You may not know this, but most Panamanian state agencies are staffed by insufferable troglodytes who have somewhere long ago abandoned the evolutionary process. Some of the most stunning examples of this bit of famous Panamanian biodiversity are the Immigration Service and the cultural authorities.
Case in point: First Biennial of the South in Panama 2013. Something with art. Horrendous website (you can't find anywhere where to go and when; no descriptions of the artists; front page only has stupid ad; English site is done with Google translate, and so on). Too many rabiblanco names on the board, because they think this shows that they are cultured. Having Panama's ruling elite involved in any sort of event organizing is always a disaster waiting to happen - and, we're sorry to say, the rabiblanco women are the worst in this respect- because they are by far the stupidest people in Panama. And the disaster did indeed happen!
On April 8, Chilean artist Bernardo Oyarzún Ruíz arrived at Tocumen airport as one of the participants of the biennial. He was invited by this organizing committee with the too many rabiblancos and yeyes and other impostors.
Now, in any normal country where such events are organized, there would be some sort of thing in place where the organization picks visitors up from the airport, makes sure that immigration knows the guest is an invitee of this festival, you know, a sort of basic festival organizing having it together kind of thing. Easy to do, one would think, with COPA airlines and Tocumen Airport being sponsors of the festival, right?
But this is Panama! Did you know that artists from real Latin American cities consistently describe Panama as "un hueco"? Here's why: When artist Bernardo Oyarzún arrived at the airport, the fine people of immigration asked him what the reason of his visit was. They had no idea about this festival. They did however not approve of the fact that Oyarzún had only $200 in his pocket. So what, you think? Rules, dear reader! He has to have at least $500 or it's bye bye - a rule that is ONLY applied to darker or indigenous looking Latin American visitors, by the way, because Panamanian immigration is a bunch of racists.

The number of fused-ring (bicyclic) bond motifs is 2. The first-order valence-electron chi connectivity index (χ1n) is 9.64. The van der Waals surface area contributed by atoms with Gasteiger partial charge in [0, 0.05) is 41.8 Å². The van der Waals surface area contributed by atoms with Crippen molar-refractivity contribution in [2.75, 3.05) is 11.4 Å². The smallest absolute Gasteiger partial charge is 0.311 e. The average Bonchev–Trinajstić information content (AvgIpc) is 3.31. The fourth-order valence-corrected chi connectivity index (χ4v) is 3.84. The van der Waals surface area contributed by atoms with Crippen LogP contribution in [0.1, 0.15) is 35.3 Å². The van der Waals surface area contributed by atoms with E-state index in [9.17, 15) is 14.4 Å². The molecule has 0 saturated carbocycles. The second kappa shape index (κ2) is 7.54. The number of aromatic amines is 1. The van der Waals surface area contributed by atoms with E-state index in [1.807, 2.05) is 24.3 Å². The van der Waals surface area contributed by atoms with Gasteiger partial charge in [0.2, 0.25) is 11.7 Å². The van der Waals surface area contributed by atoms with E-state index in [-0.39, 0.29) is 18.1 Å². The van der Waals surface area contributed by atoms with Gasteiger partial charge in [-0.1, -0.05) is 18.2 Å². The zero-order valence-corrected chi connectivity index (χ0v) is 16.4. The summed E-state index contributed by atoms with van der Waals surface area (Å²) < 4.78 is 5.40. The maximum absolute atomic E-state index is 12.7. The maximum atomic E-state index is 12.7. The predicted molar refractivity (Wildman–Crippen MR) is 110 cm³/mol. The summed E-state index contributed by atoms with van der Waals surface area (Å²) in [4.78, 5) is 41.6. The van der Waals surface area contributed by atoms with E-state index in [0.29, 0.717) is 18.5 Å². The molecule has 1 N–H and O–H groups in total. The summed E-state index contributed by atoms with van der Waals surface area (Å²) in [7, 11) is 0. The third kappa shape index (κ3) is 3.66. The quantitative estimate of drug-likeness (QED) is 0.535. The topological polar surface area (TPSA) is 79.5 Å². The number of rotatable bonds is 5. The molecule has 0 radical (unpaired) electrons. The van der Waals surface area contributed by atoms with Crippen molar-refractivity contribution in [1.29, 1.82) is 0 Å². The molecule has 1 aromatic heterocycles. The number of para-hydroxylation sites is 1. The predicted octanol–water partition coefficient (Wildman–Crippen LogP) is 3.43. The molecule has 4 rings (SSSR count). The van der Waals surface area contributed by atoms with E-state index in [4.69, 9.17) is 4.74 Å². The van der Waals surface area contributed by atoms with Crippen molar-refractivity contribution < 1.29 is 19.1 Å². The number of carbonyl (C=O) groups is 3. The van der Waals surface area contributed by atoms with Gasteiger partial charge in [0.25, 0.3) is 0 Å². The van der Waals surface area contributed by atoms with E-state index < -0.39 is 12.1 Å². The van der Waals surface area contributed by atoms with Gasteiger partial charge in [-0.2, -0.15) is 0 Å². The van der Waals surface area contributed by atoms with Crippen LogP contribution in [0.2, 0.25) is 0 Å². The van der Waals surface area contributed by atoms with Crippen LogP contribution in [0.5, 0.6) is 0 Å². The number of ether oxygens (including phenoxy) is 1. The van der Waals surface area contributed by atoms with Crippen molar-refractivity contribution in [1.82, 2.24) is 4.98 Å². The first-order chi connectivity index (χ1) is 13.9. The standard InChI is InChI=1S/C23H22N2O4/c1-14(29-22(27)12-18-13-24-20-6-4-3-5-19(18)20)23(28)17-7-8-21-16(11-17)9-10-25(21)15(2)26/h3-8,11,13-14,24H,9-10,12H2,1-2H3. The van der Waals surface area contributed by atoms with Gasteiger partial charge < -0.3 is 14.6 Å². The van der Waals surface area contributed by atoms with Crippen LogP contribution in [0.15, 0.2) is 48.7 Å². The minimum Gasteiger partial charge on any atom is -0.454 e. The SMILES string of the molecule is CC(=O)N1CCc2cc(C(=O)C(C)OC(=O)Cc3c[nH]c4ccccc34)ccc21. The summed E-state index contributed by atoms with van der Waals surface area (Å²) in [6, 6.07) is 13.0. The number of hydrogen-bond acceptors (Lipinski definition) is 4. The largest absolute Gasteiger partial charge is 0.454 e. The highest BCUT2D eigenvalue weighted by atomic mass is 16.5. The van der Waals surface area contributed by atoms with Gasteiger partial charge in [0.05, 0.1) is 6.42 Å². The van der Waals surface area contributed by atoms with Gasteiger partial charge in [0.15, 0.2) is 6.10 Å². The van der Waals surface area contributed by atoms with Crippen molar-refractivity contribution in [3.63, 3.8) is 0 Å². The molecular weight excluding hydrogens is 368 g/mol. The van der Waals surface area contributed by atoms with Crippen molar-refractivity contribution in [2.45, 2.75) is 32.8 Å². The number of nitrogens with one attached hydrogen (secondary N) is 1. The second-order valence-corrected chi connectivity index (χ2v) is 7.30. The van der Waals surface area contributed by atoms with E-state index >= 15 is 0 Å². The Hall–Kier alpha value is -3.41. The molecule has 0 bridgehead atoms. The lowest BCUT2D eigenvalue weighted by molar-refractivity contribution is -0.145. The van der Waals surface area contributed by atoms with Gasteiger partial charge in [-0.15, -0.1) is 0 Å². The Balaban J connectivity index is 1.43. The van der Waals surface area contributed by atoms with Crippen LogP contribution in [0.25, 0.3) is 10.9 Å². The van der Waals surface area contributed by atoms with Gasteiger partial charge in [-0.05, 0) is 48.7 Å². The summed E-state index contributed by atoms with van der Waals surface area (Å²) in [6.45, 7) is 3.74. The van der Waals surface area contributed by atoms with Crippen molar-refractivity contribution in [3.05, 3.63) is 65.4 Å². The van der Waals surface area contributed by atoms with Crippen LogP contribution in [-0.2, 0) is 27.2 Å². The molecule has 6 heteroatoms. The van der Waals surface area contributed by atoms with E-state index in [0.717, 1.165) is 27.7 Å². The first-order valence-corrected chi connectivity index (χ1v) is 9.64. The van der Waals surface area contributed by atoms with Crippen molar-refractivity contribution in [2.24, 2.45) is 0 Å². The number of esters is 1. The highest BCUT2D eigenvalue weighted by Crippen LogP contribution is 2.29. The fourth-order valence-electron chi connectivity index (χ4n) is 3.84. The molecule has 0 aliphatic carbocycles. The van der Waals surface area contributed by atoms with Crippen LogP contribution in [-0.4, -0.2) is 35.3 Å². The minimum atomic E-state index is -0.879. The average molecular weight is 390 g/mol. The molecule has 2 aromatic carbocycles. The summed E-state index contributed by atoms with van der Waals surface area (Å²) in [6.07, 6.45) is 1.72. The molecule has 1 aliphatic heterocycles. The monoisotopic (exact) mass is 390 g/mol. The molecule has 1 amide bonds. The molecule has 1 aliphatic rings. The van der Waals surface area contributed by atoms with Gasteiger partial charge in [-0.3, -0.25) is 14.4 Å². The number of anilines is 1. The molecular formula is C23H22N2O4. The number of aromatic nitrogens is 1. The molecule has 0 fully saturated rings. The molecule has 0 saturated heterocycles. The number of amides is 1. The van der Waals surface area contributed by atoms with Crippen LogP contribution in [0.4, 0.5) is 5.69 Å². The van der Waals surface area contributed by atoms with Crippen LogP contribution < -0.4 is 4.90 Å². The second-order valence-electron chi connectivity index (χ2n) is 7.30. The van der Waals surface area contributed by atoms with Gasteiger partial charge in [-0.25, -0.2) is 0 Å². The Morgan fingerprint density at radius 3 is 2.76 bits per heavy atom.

So instead of receiving him as the welcomed guest, they held him in custody at Tocumen airport (recently modernized!) and then had the police escort him onto a plane back to Chile.
According to La Estrella, the director of the biennial, Luz Botero, did initially not reply to requests for comment and was not even aware of what had happened. Oyarzún, meanwhile, told the paper that he had traveled to countless festivals around Latin America and beyond and never been refused entry into a country. "It was like talking to stones", he described his ordeal at the airport. Then finally Mrs. Luz Botero found some time in her busy schedule managing her own interests and jet hopping to and fro Miami, and wrote Oyarzún, offering him to pay for airfare if he would come back (economy, no doubt).
The artist, however, declined. He does not want to return to Panama. Wise man.